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Cycling to achieve carbon neutrality by target year 2030

File Photo Manipur Cycle Club Members Photo Akee Sorokhaibam

It is not too late for the Manipur Government to re-work the street design for “Imphal Smart City” to accommodate adequate space for bicycle riders specifically in the city area, given the context that the Government is in the process of widening the major roads and streets in the greater Imphal area to ease the traffic.

By Salam Rajesh

It does look like a huge uphill task to achieve carbon neutrality by the target year 2030 as was set by the United Nations in important global forums such as the Paris Climate summit and the Glasgow conference last year, even as this very topic was discussed several times in the preceding years – from Kyoto to Aichi to Kunming.

The streets in Denmark and Sweden are being redesigned to have dedicated cycle lanes in encouraging residents to give up motorized travels and go for the environment-friendly bicycles. Social media posts are littered with video postings of Danes cycling merrily to work and for leisure.

In Manipur, up to the late 1980s school and college going students scurried on their bicycles to reach their classes well in time. The college campuses were jam packed with bicycles, sometimes overflowing the bicycle-sheds. It was neither fashion nor status to roll out a bicycle, it was dire necessity.

The 1990s saw a break from the bicycle trend. The motorbikes made their entry and even girl students started going to college on their scooters. The bicycle-sheds gave place to the motorbikes.

The Manipur Vision 2047 document does talk of achieving carbon neutrality in the State by the target year 2047, although it is not clear how the goal is to be achieved, given the current scenario of unregulated increase in vehicular traffic and the volume of inflow of second-hand motor vehicles – legally or illegally.

The vision document talks of strengthening the infrastructural buildup in the greater Imphal City areas, with outlining the needs for Ring Roads to cater to the increase volume of heavy traffic. Whereas, until now the street designing for both national and state highways do not have space for cycles and pedestrians, plus the safety patch that should be there in important motorways.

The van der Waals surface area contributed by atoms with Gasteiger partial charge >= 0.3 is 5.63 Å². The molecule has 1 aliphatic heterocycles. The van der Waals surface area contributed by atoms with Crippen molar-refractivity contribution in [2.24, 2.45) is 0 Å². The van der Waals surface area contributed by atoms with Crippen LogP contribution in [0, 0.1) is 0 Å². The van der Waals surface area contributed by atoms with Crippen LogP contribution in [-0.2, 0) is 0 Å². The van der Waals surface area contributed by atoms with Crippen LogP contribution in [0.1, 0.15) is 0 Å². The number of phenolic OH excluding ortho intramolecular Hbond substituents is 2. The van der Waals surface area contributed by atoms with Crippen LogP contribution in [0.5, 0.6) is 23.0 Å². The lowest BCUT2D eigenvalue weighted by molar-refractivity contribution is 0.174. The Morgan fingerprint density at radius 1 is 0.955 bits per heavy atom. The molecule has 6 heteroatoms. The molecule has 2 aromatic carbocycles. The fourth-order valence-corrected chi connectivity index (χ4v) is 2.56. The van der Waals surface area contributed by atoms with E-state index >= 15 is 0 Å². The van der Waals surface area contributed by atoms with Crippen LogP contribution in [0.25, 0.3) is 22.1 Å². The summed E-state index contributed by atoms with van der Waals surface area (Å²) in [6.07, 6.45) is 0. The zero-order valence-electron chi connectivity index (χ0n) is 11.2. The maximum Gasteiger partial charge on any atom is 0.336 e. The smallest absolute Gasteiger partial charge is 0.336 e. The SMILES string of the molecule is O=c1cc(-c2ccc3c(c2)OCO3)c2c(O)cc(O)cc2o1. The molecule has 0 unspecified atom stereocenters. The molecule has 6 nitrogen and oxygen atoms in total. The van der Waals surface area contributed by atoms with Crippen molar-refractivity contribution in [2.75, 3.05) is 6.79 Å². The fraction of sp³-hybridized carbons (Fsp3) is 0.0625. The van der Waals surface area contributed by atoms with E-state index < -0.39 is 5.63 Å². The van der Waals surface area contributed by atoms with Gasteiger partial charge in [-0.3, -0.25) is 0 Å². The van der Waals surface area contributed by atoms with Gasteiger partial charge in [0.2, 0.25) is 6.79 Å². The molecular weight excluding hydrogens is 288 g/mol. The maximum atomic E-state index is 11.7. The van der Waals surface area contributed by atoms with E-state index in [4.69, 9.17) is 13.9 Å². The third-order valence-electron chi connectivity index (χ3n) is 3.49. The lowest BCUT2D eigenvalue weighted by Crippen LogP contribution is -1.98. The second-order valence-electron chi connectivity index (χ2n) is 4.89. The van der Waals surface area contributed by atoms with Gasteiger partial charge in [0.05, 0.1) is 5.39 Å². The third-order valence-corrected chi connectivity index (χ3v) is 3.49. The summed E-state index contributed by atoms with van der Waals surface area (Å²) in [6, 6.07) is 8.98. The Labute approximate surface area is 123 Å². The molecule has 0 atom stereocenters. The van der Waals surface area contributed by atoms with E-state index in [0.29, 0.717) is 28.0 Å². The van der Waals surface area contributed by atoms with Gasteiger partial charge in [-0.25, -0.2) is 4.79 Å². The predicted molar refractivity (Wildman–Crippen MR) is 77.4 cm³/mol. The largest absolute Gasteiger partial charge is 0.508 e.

Cycling to work and for leisure is being promoted worldwide for two basic reasons – one, to achieve certain level of carbon neutrality by reducing dependence on fossil fuels and limiting carbon footprints, and two, to encourage health and hygiene. In between, of course, is the push for environment friendly measures to reduce the impact of urban heat domes, which is also attributed as one of the reasons for inducing heat waves in urban areas.

Somewhere down the line, it apparently became a sort of social ‘look-down’ on those plying bicycles or tri-cycles, something unnaturally developed at the social structure creating a divide between the haves and the have-nots. So, a boy riding an expensive motorcycle to college would be flaunting his social status over those riding the non-polluting bicycles.

Bicycles obviously have been sidelined by the state planners, so much so as the absence of bicycle lanes in street designing shows. In the present setting, bicycle riders share the same space as the fast driving cars and the heavy lorries, which indicate the level of danger for the bicycle riders.